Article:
Thoracoscopic Sympathectomy for Primary Hyperhidrosis: A Two-year Experience at Police General Hospital
Thoracoscopic sympathectomy is currently the most acceptable surgical treatment for disabling upper limb hyperhidrosis. The procedure is known and had been performed by a very few surgeons in Thailand. The results were never been reported except from our institute.
Objective: To quantitatively evaluate the results of treatment of primary hyperhidrosis with thoracoscopic sympathectomy in our two years experience at Police General Hospital.
Materials and Methods: Two hundred and nine thoracoscopic sympathectomies had been performed for 105 consecutive patients suffered from primary hyperhidrosis during February 1998 to May 2000. To evaluate the results of treatment, side effects, complications, quality of life and satisfaction to the treatment, questionnaires as a form of Linear analogue score was mailed to patients. There were seventy two patients responded to questionnaires and were included to this study.
Statistical Analysis: Linear analogue score with the Student's t test was used for statistical analysis.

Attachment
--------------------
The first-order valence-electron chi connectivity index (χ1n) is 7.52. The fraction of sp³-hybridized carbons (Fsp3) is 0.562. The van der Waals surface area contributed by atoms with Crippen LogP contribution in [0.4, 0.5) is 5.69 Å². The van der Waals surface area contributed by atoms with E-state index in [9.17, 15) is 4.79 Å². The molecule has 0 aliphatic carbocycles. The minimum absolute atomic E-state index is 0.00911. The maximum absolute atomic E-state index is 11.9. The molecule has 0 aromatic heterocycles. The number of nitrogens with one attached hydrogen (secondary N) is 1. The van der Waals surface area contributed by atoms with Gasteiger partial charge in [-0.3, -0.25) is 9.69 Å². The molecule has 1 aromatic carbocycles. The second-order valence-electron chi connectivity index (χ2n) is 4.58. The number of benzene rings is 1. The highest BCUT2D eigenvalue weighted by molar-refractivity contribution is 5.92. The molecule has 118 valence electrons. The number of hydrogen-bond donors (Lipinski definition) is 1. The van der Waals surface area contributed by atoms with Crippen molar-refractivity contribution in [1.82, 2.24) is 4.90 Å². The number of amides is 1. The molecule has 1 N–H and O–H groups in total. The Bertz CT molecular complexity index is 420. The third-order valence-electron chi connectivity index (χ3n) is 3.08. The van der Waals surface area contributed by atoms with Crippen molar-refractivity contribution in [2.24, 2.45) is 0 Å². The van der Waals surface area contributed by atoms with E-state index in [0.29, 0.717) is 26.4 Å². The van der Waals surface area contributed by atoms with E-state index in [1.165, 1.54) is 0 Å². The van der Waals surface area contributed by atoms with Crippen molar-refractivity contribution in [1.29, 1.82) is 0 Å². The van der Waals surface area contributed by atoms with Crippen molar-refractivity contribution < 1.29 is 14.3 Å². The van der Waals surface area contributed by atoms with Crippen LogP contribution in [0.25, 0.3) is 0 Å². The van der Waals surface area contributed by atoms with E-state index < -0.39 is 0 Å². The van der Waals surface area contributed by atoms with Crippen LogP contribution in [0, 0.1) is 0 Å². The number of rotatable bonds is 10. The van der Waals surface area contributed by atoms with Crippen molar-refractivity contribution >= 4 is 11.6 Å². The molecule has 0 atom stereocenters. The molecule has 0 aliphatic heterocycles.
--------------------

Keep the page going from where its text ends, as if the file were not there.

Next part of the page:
Results: Palmar sweating was reduced from a mean score of 9.224 pre-operatively to 0.528 after sympathectomy (P<0.001). For axillae :4.7200 to 3.6900 after T2 sympathectomy(NS) and 8.600 to 3.111 after T2+T3 sympathectomy (P <0.001). Sixty one patients (84.7%) felt their quality of life was markedly improved after the operation, while six (8.3%) felt worsen. Compensatory sweating occurred in more than ninety percent of the patients which was the main cause of dissatisfaction (16.7%) and worsen quality of life (8.3%) in this group. Minor complications occurred in a few patients without major postoperative consequence.
Conclusions: Thoracoscopic sympathectomy is safe and effective for the treatment of primary hyper hidrosis especially for the upper limb. However, compensatory sweating does occur in a significant number of patients and is the cause of dissatisfaction to the treatment in some patients. T2+T3 sympathectomy seems promising to treat severe concomitant axillary hyperhidrosis. Patients should be clearly informed of postoperative compensatory sweating before the operation.
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